What's going on in Ecuador?
The short answer is, complete confusion. With eight presidents in nine years, the country is the most politically unstable in South America. The ousting of President Lucio Gutierrez this week was the result of mass street protests provoked by the dismissal of the country's Supreme Court justices.
Long before that, however, he was beset by charges of cronyism and made unpopular by the introduction of harsh economic measures at the behest of the International Monetary Fund. Mr Gutierrez has been granted asylum by Brazil.
The former vice-president, Alfredo Palacio, has been sworn in but it is not clear when elections will be held. In familiar Latin American style, Mr Gutierrez's fate was sealed when he lost the support of the military, which allowed protesters to reach the presidential palace.
How typical are events in Ecuador of the rest of the continent?
A definitive answer will only be possible when a new government has emerged.
The broad trend in Latin America has been towards more left-of-centre governments, ruling with a mix of populist rhetoric yet orthodox economic policies. They tend to be less heedful of the US and less dependent on the military for their survival than in previous decades. The most recent case was Uruguay, where Tabare Vazquez was sworn in this year as the first left-wing president in its 170-year history. The best example, however, is Brazil, the largest and most powerful country in the region, where Luis Inacio "Lula" da Silva was elected President in 2002. In Argentina, Nestor Kirchner, President since 2003, is a nationalist who has secured a favourable debt restructuring deal which is being portrayed as a victory over the IMF.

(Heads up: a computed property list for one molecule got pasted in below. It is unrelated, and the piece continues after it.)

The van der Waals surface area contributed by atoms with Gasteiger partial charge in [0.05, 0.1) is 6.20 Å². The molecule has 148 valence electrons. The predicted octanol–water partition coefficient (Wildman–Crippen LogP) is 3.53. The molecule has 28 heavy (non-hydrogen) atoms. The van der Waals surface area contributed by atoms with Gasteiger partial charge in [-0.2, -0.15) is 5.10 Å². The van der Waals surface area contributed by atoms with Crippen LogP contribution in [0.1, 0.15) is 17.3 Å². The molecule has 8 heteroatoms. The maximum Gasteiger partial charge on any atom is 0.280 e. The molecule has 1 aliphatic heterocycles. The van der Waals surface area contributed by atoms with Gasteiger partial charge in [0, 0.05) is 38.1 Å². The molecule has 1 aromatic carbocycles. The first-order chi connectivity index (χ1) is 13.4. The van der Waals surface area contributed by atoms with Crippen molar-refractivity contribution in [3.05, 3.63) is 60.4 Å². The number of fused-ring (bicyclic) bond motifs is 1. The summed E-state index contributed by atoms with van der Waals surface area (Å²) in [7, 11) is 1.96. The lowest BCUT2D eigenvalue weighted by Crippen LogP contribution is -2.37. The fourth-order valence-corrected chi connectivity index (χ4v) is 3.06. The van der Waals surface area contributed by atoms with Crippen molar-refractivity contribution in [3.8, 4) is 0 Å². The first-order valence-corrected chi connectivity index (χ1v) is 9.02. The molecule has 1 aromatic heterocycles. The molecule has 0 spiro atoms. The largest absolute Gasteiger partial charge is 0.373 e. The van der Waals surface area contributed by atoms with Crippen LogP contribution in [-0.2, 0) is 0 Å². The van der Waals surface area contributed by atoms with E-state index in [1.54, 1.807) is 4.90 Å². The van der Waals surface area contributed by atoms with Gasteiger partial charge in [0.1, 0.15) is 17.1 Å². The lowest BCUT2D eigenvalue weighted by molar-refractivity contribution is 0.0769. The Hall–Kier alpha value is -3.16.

What are the options in Ecuador?
There are several. The removal of Mr Gutierrez could hasten the return of the volatile former president, Abdala Bucaram, known as "El Loco" (The Madman).
The newly installed President - like Mr Vazquez in Uruguay - is a doctor who has strong ties to the US. It is unclear whether his links with the detested outgoing regime will count against him when elections are held. Washington will be monitoring the situation closely. The last thing it wants is a radical left-wing government in Ecuador, making common cause with the Venezuelan strongman, Hugo Chavez, whose policies so enraged the US that the Bush administration backed an unsuccessful coup against him in 2002. Mr Chavez has courted Fidel Castro, and bought arms from Brazil, Russia and Spain. More of the same in Quito would be a headache for the US.Reuse content